Eight years old seems young to be faced with the task of making faith his own.  Seems like he's still the age of singing Jesus Loves Me and believing it because he has no reason not to.  But as he's curled tight on the bathroom floor, knife-pain slicing through his gut, exhausted from hours of dry-heaving, the happy Sunday-school stories collide hard with reality and a boy is grappling with questions that mature adults struggle to make peace with.  If God loves me, why am I in pain?  I prayed; why isn't the pain going away?  Why is He letting this happen to me?

In the last 24 hours, the boy and I have had theological discussions I never imagined having with an 8 year old.  They're questions I'm still working out myself.  Ironically, it seems such poignant, deep conversations occur in the oddest places.  Maybe because there's not much else to do in the wee hours hanging out on cold linoleum.  Honestly, I'd much prefer them worked out over a cup of chai at the kitchen table in mid afternoon, than spoken between moans at 2 in the morning. But maybe when life is easy, we forget to ask the questions, are too busy to hear the answers.

And so we talk about sovereignty and suffering and refinement.  I remind him that Jesus asked to be delivered from pain too, but ultimately trusted God's will for Him, trusting His love and perfect plan.  That He commiserates with pain, understands wanting it gone, understood it enough to endure it in order to conquer it once and for all.  I say all the things I am supposed to say, and then slip away to let the hot water run over me.  I repeat my sermon to myself, begging the Holy Spirit to help me live the words I've just preached, to stand firm.  A verse whispers in my ear, "for the joy set before Him, He endured the cross."  He was able to endure the pain because His focus was on the joyous prize:  the purpose in the suffering.

Can I not follow His example?  Does God not enable me to endure the pain of this world by giving it a glorious purpose and reminding me to set my eye on the prize He has for me?  Is that not part of being crucified with Christ, sharing in His suffering?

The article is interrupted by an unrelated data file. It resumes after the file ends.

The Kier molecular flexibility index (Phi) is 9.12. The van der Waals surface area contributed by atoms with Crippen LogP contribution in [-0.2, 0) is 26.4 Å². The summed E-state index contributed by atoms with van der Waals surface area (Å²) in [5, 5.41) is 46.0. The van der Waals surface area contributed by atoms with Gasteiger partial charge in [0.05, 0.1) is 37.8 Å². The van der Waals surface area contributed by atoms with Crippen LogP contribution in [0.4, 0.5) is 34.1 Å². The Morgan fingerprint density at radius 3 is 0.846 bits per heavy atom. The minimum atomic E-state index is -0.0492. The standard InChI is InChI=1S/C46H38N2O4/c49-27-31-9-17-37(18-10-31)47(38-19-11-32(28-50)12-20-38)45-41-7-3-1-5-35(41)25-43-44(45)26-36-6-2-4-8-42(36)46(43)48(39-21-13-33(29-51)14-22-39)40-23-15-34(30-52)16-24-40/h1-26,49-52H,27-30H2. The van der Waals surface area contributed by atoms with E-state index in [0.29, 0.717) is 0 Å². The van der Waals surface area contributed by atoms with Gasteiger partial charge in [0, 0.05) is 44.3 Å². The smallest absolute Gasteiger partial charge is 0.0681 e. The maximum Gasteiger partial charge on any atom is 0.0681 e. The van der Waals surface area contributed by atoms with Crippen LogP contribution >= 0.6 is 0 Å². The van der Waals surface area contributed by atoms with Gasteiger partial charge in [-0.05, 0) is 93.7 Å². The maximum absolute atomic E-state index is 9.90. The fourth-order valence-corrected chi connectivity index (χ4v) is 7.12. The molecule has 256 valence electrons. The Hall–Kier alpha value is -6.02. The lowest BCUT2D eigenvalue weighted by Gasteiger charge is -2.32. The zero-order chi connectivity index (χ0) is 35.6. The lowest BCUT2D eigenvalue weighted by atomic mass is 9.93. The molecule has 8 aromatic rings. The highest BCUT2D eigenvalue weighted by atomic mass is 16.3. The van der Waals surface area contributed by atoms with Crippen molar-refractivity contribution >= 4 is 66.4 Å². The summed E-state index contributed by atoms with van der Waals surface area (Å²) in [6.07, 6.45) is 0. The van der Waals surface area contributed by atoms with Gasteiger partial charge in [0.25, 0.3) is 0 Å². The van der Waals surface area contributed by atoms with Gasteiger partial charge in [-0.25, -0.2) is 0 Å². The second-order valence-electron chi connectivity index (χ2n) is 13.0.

As Easter approaches, I'm aware how easy it is to glibly say "I believe."  But if I really do, how does that belief translate to the knife-in-the-gut moments when it feels like God has betrayed me or turned His back?  Does it bring hope to the trenches?  Does it give me the ability to declare with confidence "if God raised His Son from the dead (!!!) surely He's big enough to handle this!?"

His pain easing, the boy hangs up the phone and smiles at me, tells me he has lots of people praying for him.  I turn the music loud as saints sing ancient words they have proven true and I close my eyes and sing along because truly, it is well with my soul.

When peace like a river, attendeth my way,
When sorrows like sea billows roll;
Whatever my lot, Thou hast taught me to know,
It is well, it is well, with my soul.

It is well, (it is well),
With my soul, (with my soul)
It is well, it is well, with my soul.

Though Satan should buffet, though trials should come,
Let this blest assurance control,
That Christ has regarded my helpless estate,
And hath shed His own blood for my soul.

My sin, oh, the bliss of this glorious thought!
My sin, not in part but the whole,
Is nailed to the cross, and I bear it no more,
Praise the Lord, praise the Lord, O my soul!

For me, be it Christ, be it Christ hence to live:
If Jordan above me shall roll,
No pang shall be mine, for in death as in life,
Thou wilt whisper Thy peace to my soul.

But Lord, 'tis for Thee, for Thy coming we wait,
The sky, not the grave, is our goal;
Oh, trump of the angel! Oh, voice of the Lord!
Blessed hope, blessed rest of my soul.

And Lord, haste the day when my faith shall be sight,
The clouds be rolled back as a scroll;
The trump shall resound, and the Lord shall descend,

A song in the night, oh my soul